Are we entitled tohave our rent pro rated if we were forced to move out early?

Get Legal Help Today

 Secured with SHA-256 Encryption

Are we entitled tohave our rent pro rated if we were forced to move out early?

Since we have been living our apartment there was a change of management companies. The old management’s lease stated that we had to be out by noon on the 25th of the month. The new management company sent us a letter stating that we had until the 31st of the month. We were forced to be out by the 25th. When we asked why, they stated that we were still on the previous management’s lease so the 25th applied and even if we’d signed a month -to-month it would have been an extension of the old lease and all of the former rules would still apply. Is that true or should the month be pro rated?

Asked on March 29, 2011 under Real Estate Law, Alaska

Answers:

SJZ, Member, New York Bar / FreeAdvice Contributing Attorney

Answered 10 years ago | Contributor

If there was a written lease and it was still in force (e.g. it's term had not yet expired or run out), or it had been renewed, or it had expired but you were holding over without a new lease being signed (e.g. gone to being month to month after the expiration), then, in any of those circumstances, the old lease terms, including when rent is due and when you had to move out, would still be in force. (When a building is sold, it is sold subject to existing leases; or if the ownership is the same but the manageming agent or company changes, the old lease is still in effect). Only if the old lease was replaced by a new lease would the terms change. So whatever move out, payment, etc. terms were under your old lease would most likely still govern.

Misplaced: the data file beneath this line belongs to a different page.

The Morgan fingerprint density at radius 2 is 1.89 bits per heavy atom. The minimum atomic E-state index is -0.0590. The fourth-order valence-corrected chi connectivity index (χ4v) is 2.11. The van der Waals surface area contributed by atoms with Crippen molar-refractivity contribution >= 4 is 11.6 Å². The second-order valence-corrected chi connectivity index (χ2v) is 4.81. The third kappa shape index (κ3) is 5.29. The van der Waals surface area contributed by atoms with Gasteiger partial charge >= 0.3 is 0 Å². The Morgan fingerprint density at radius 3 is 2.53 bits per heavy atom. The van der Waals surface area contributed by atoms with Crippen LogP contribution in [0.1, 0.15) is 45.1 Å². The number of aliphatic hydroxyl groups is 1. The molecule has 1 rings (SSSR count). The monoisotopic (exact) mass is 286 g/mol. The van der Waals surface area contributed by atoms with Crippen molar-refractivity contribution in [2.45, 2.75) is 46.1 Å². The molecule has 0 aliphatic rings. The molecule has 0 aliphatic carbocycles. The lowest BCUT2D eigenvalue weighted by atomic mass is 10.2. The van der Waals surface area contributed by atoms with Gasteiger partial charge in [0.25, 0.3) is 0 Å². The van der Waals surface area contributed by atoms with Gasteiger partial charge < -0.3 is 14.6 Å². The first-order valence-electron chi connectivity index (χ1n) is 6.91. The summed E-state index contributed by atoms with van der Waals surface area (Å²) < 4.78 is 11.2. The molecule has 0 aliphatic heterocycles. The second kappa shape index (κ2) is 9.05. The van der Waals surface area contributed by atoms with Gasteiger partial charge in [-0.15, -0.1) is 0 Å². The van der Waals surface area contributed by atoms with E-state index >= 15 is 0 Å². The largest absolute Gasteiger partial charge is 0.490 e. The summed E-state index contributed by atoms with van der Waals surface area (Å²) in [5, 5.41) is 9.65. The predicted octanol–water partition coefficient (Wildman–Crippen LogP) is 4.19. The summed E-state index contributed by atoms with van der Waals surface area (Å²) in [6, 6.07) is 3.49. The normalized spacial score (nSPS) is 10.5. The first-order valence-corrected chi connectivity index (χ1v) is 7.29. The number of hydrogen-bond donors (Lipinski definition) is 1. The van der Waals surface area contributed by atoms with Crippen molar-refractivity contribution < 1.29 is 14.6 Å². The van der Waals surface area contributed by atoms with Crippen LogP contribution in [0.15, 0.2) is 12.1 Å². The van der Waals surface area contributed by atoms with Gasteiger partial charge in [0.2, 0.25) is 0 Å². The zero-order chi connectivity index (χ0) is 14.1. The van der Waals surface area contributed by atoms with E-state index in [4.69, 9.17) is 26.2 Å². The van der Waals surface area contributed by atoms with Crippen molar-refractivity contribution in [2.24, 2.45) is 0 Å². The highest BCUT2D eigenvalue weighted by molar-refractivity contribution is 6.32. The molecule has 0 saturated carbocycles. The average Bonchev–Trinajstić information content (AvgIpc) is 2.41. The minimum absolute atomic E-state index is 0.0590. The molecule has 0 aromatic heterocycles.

IMPORTANT NOTICE: The Answer(s) provided above are for general information only. The attorney providing the answer was not serving as the attorney for the person submitting the question or in any attorney-client relationship with such person. Laws may vary from state to state, and sometimes change. Tiny variations in the facts, or a fact not set forth in a question, often can change a legal outcome or an attorney's conclusion. Although AttorneyPages.com has verified the attorney was admitted to practice law in at least one jurisdiction, he or she may not be authorized to practice law in the jurisdiction referred to in the question, nor is he or she necessarily experienced in the area of the law involved. Unlike the information in the Answer(s) above, upon which you should NOT rely, for personal advice you can rely upon we suggest you retain an attorney to represent you.

Get Legal Help Today

Find the right lawyer for your legal issue.

 Secured with SHA-256 Encryption